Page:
Showtime announced Martin Scorsese was working on a film with you. Is that still happening?

Oh yeah, very much. He shot a performance that I did and then I did a bunch of interviews, and there's a lot of archival material. I don't know if his gang has decided what the format is gonna be. I know the Fran Lebowitz thing is episodic on Netflix. I don't know if this is gonna be like that or like a long show. I don’t know what the deal will be as far as it's presented, but he does a really good job. He's great. I don't have too much trepidation about it. And Mara is one of the producers, so she's keeping an eye on it.

I assume the interviews delved into the Dolls' early days. Do you like revisiting and talking about those times?

I can't even remember how the interviews went. I did them with Leah because it was a pandemic. They gave her a professional camera, she was on the earn-as-you-learn plan, and she would set up the camera and ask me questions. I was very open, because I was talking to her. And I have a tendency to disregard the camera anyway. I'm sure I talked about everything because she did about five of them, but I can't remember the details.

Marty used to come to Mercer Art Center, for god's sake, he was a big fan over all those years of the sh-- that I do: He's come to see the shows at the Bottom Line that I did, the Harry Smith shows, he comes to the Buster [Poindexter] shows, he likes the music I make a lot. I have a radio show on Sirius and I play a very eclectic group of songs that span everything from rock 'n' roll and jazz and opera and anything you can think of really; it's mostly just songs that I like. He actually archives those shows and I've been doing it for like, I don’t know, 20 years or something. I guess he likes my taste in music as well.

Rock & Roll Hall of Fame Announces 2021 Nominees | Billboard News

Are you working on new music right now?

Oh yeah, I'm always doing that. I'm doing it leisurely. I fool around with stuff as the time goes by and then when I'm gonna make a record I go into an intense finishing-songs-up thing and get 'em ready to record.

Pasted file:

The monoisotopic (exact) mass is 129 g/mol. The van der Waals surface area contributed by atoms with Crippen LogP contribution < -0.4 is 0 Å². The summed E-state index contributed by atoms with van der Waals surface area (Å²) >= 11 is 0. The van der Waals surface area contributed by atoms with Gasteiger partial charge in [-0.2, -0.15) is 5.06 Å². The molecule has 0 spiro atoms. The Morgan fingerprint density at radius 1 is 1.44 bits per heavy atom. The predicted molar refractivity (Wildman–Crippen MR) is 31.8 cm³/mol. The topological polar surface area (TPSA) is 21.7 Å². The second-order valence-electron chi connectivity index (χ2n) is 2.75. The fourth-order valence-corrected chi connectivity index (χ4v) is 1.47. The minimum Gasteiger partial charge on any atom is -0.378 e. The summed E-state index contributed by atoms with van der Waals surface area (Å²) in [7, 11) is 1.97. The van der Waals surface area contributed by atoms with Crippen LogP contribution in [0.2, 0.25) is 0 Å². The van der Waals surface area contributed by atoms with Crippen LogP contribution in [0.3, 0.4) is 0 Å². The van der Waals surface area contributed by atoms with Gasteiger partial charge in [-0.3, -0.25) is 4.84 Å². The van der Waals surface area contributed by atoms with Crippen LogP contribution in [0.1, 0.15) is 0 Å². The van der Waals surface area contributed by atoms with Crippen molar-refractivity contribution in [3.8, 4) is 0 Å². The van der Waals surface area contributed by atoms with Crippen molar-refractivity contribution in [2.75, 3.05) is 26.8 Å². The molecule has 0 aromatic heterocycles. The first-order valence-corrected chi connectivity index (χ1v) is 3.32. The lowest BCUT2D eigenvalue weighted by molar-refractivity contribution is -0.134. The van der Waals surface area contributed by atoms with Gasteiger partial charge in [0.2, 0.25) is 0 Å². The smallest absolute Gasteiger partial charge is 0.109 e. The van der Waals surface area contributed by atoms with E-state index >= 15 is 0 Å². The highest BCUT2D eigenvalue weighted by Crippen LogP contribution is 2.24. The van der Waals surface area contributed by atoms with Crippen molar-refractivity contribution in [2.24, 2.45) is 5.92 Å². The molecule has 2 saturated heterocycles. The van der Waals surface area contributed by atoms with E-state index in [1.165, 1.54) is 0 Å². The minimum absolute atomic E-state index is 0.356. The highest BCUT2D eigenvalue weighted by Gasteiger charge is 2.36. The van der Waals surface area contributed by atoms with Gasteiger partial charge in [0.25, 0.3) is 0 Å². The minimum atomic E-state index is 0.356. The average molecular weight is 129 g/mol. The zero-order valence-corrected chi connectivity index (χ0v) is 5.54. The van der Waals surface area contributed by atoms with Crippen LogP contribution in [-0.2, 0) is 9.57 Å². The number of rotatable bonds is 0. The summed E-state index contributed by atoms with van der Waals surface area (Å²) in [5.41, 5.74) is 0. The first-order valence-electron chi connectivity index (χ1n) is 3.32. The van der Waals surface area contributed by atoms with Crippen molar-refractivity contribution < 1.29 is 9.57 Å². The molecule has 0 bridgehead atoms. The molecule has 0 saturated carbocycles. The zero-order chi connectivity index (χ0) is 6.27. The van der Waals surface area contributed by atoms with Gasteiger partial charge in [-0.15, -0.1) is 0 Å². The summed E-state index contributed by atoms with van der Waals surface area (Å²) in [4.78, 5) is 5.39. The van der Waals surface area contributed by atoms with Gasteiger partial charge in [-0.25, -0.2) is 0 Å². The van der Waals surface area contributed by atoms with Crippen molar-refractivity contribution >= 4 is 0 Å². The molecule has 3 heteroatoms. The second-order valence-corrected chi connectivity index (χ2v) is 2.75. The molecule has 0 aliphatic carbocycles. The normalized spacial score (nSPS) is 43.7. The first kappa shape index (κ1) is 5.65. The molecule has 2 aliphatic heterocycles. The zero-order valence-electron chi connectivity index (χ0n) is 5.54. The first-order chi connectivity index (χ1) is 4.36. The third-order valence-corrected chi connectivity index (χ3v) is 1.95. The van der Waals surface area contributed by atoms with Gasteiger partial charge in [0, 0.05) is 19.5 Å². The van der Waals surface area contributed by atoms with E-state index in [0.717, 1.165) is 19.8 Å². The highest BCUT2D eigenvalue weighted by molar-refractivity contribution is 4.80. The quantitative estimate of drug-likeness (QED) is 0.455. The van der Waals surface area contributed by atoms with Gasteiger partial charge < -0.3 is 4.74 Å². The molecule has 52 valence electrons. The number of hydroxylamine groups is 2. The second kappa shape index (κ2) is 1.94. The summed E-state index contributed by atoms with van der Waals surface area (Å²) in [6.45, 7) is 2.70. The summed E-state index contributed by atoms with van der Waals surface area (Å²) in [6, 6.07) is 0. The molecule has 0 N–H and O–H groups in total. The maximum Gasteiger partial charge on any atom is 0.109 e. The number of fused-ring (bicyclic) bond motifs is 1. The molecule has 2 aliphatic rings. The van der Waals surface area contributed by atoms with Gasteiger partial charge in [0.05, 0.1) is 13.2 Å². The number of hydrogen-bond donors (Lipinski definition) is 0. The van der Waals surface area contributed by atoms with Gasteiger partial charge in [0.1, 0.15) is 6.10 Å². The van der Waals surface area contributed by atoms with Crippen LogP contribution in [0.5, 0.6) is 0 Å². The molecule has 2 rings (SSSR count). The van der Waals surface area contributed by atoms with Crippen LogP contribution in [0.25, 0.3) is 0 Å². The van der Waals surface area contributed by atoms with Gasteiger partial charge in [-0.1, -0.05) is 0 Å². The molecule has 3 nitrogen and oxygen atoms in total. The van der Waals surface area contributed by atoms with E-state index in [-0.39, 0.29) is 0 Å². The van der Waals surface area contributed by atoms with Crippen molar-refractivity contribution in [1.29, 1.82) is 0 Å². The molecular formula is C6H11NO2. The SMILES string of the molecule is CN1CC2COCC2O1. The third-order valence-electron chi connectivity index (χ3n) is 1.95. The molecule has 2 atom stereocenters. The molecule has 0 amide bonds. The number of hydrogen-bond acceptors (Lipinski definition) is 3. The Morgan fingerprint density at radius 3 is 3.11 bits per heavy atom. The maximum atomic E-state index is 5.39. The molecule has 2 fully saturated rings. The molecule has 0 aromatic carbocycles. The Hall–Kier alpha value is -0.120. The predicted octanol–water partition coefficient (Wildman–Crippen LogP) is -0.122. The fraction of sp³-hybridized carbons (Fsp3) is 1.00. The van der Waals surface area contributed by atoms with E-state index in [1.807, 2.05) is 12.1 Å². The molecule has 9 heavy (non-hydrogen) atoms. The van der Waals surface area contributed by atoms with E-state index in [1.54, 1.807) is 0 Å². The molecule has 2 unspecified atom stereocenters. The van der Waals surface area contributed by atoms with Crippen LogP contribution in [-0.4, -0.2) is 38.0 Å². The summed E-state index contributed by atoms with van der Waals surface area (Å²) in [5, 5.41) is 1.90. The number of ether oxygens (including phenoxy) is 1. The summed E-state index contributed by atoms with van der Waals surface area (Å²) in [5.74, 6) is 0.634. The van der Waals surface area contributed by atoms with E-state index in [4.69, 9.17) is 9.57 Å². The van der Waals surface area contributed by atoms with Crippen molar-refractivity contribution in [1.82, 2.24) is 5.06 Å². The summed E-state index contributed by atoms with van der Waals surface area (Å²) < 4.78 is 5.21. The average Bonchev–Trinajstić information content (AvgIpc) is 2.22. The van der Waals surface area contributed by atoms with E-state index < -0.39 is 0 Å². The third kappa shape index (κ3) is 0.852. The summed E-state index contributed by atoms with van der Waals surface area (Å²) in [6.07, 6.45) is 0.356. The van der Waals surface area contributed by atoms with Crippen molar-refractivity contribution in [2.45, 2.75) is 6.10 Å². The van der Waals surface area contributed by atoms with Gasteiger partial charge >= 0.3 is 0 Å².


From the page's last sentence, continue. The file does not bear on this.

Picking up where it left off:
Are you itching to get back out and perform when quarantine is over?

Yeah, but I'm in total acceptance of this situation. I don't see any future in thinking about it and worrying about it, because whatever is gonna happen is gonna happen. I don't want to occupy my mind with that. But I was talking to Earl [Slick] as we were putting this thing together we're doing on Sunday, and he was talking about playing, and I kinda got the fever for the length of that conversation. Then I started thinking, "well, it's really no point in starting to wonder when this is this gonna end." For me that's the sensible approach.

We did a song prior to the election called "Sinking Ship," it was a calypso thing, so we have stuff we do at home, Mara and me put that video together. It's interesting because I work with Brian Coonan since I don’t even know how many years, he's always been my bandleader; he's a brilliant, genius musician and we get along swimmingly. He has a studio up in his house which is up in Rockland County. He started making this track and I would sing it from my house and it came out so good I thought, "in the future, I don’t have to be schlepping to some darkened studio." Lots of times I can be in the studio thinking, "oh man I wish I was someplace else." It’s not when I'm actually doing something in the studio, it's the time in between. It makes me a little antsy, I guess. Sometimes I'll go to a studio and it has windows and I'm thinking, "Ohhhh, this is a good studio because you can at least look out the window." A lot of them are caves. You go in, shut the world out, and I'm a bring-the-world-in kind of person. It can be with the people you love or the people you love to work with and it still has its moments of being, "I wish I was, I don’t know, someplace having a nice cup of coffee with somebody."